The International Olympic Committee (IOC) faces “the most important moment in its history” when it decides whether to allow Russian athletes to parade with their national flag at Sunday’s closing ceremony of the Winter Olympics in Pyeongchang, says Russian doping whistleblower Grigory Rodchenkov.
Letting them do so would be the IOC’s “worst decision”, he said.
Rodchenkov also said that “the Olympics could die” if radical reforms to support the fight for clean sport are not made.
The former head of Moscow’s anti-doping laboratory said the IOC was “falsifying” the anti-doping movement, which he said is also being “sabotaged by international sporting federations”.
Rodchenkov fled Russia in late 2015 with detailed evidence of the far-reaching state-sponsored doping regime he masterminded.
His claims led to the country being banned from February’s Games in South Korea, where 168 Russian athletes were allowed to compete as neutrals.
In a wide-ranging interview, Rodchenkov told BBC Sport:
- he would be dead if he had stayed in Russia
- he was “very sorry” to British athletes for helping Russian athletes to cheat at the London 2012 Games
- British sport had a doping problem too, and that he knew of “extremely suspicious” cases involving some of the country’s competitors
‘Countries not interested in catching cheats’
The IOC banned the Russian team from Pyeongchang in the wake of Rodchenkov’s damning testimony to the World Anti-Doping Agency’s (Wada) McLaren report, and forced its athletes to compete under the Olympic flag.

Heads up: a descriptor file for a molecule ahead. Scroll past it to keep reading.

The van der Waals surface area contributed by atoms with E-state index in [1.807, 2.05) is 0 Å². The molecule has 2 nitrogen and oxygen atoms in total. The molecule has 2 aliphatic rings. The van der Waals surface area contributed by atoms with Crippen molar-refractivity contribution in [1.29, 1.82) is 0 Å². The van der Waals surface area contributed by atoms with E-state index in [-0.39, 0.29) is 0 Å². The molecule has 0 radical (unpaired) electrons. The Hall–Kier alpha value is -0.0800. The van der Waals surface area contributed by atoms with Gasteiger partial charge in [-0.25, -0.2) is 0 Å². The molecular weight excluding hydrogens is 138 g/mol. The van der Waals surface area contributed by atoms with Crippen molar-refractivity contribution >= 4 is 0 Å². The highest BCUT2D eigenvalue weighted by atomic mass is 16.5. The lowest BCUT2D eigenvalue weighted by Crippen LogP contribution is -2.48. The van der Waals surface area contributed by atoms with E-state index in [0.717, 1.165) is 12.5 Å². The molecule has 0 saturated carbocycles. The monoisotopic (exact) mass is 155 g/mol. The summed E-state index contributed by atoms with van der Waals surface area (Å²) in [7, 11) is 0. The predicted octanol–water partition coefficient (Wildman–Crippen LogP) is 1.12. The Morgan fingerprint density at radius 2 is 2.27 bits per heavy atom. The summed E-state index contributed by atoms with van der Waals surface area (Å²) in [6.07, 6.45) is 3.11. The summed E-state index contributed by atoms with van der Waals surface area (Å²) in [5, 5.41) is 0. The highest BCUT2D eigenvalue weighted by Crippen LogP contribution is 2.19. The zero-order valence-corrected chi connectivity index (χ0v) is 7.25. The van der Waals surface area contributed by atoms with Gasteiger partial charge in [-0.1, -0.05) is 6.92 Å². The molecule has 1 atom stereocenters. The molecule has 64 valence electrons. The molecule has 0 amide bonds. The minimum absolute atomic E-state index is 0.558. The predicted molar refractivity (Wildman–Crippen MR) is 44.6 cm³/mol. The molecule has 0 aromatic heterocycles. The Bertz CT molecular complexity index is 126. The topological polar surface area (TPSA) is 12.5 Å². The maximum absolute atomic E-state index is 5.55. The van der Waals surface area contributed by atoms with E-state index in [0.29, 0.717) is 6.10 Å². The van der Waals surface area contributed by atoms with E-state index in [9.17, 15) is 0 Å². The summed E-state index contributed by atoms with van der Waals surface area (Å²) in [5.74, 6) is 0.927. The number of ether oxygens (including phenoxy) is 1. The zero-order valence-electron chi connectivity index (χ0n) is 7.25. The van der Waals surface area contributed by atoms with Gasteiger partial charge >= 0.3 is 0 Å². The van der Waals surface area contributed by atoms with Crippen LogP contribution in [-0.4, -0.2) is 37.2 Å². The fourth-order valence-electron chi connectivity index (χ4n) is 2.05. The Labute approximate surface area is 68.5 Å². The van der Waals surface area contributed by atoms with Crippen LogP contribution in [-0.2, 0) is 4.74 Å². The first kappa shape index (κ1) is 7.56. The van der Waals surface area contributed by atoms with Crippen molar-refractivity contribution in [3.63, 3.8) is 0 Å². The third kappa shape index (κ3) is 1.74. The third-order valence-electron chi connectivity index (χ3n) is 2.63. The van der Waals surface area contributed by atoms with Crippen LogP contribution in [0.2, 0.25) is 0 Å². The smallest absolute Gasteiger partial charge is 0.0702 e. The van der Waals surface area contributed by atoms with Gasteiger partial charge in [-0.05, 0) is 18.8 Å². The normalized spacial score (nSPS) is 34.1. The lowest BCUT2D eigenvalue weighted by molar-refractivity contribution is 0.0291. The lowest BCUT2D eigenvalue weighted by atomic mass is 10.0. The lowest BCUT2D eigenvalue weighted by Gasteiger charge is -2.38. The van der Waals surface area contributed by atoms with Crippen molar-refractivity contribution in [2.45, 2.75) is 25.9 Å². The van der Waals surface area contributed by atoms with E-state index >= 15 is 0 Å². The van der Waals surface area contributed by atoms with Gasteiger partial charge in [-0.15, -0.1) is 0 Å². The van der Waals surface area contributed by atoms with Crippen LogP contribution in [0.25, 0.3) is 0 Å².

However, it may try to draw a line under the scandal by lifting the suspension for the closing ceremony and allowing the Russian flag to be flown. The IOC is set to make a decision on Saturday.
“The IOC should show how they are consistent with the fight against doping,” said Rodchenkov.
“Russian officials reject any charges, they say I am a liar, they humiliated all whistleblowers, they gave false information in court, and if the flag will be allowed to appear it will be the worst decision.
“People understand what the IOC is doing; falsifying the fight against doping. It will scratch out all previous achievements, and its absolute disregard to all commissions, all conclusions, and to McLaren.”
Rodchenkov also warned that a failure to implement thorough anti-doping reforms could have a devastating impact.
“The IOC and Olympics are [in a] huge crisis. We need reforms. It requires some necessary things to be done, especially more money.
“There are ‘incorrigibles’ who, under any situation, will continue their smuggling, selling and using doping. We should be criminalising such cases.
“Sporting international federations are the biggest problems in doping control. I am sure they are hiding or not discovering dozens of positives.
“They don’t like to go into depth, and that is why doping control should be taken away from federations [and given] to Wada, and also be absolutely independent.
“In general many countries and many national anti-doping organisations are not interested at all to catch leading athletes in their countries.”